The programme is a pretty interesting insight into what is perceived as a closed world.  If you really can't stand all that posh food, don't bother watching it.  If you're a food nerd, you'll enjoy it.  You may not learn a whole lot, but it's a pretty good way to spend an hour.  If you're neither of the above and just the type of person who enjoys having their mind engaged on interesting although not world changing issues, I'd also commend the programme to you. 

However much we try to theorise, it seems that Michelin is important because it's important.  There isn't much logic to it, it's just the way the world turns.

Michelin stars: The madness of perfection, BBC 2, Thursday 11 March, 9pm

07 March 2010

Kenwood vs KitchenAid, a year on

After the conundrum of last year I thought I'd update you as to how my relationship with my Kenwood is going. 

Actually, that's not entirely true.  It's just that I used it for the first time yesterday.  Up until now I'd been patting myself on the back at my great purchase as it gathered a year's worth of dust in the cellar.

Then, with my competitive juices flowing as I had to submit my entry for my company's cake competition (it was a butterfly cake with hideous icing) I cranked out the Kenwood.  And it's bloody marvellous.

I know the KitchenSexAids look good, but my Chef Premier did me proud. I whisked, creamed and beat to my heart's delight.  I was even able to knock-out a celebratory smoothie to round off the day. 

I was very nearly led by the KitchenAid zealots, but don't be.  It's a bit of expensive, pretty, metal.  If you can find a Kenwood on a good deal, go for it, it will do the same job at a fraction of the price.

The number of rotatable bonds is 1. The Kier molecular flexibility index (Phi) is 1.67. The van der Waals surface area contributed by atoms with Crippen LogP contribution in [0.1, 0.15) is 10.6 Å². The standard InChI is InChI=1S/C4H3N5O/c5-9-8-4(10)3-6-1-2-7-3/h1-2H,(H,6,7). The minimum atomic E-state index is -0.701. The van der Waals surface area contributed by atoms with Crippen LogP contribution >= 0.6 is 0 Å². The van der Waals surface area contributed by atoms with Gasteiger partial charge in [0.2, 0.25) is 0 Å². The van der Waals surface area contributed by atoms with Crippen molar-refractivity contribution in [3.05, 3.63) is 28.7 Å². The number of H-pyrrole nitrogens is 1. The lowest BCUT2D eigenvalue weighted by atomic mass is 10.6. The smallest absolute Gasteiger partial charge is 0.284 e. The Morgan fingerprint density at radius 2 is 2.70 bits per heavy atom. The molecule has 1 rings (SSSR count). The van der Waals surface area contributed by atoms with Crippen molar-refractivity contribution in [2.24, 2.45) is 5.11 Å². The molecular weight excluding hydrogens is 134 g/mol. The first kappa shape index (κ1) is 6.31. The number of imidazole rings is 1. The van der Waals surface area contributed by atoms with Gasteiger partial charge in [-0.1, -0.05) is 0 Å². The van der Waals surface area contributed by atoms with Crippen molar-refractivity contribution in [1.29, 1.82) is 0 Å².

03 March 2010

Deliver us from Deliverance

Deliverance is a London based takeaway company.  They have their own kitchens out of which they make a scarily wide variety of food. Blithely ignoring the centuries of refinement that has culminated in some of the world's leading cuisines, they churn out Chinese, Thai, Indian, Italian and Sushi. 

In order to really cover all the bases they also offer World Classics which inter alia includes England (WTF?), Mexico, the Caribbean and France.

I find it difficult to express how many shades of awful my experiences of Deliverance have been.  Helpfully though, their website assists me, particularly their rather proud strap-line:

Deliverance is a team of people who work like mad to make sure that the most delicious possible food is delivered to your door.

Let's give that a good fisking.  Is Deliverance really a team of people?  I wonder.  A team implies a group working together, it implies humanity, intellect and initiative.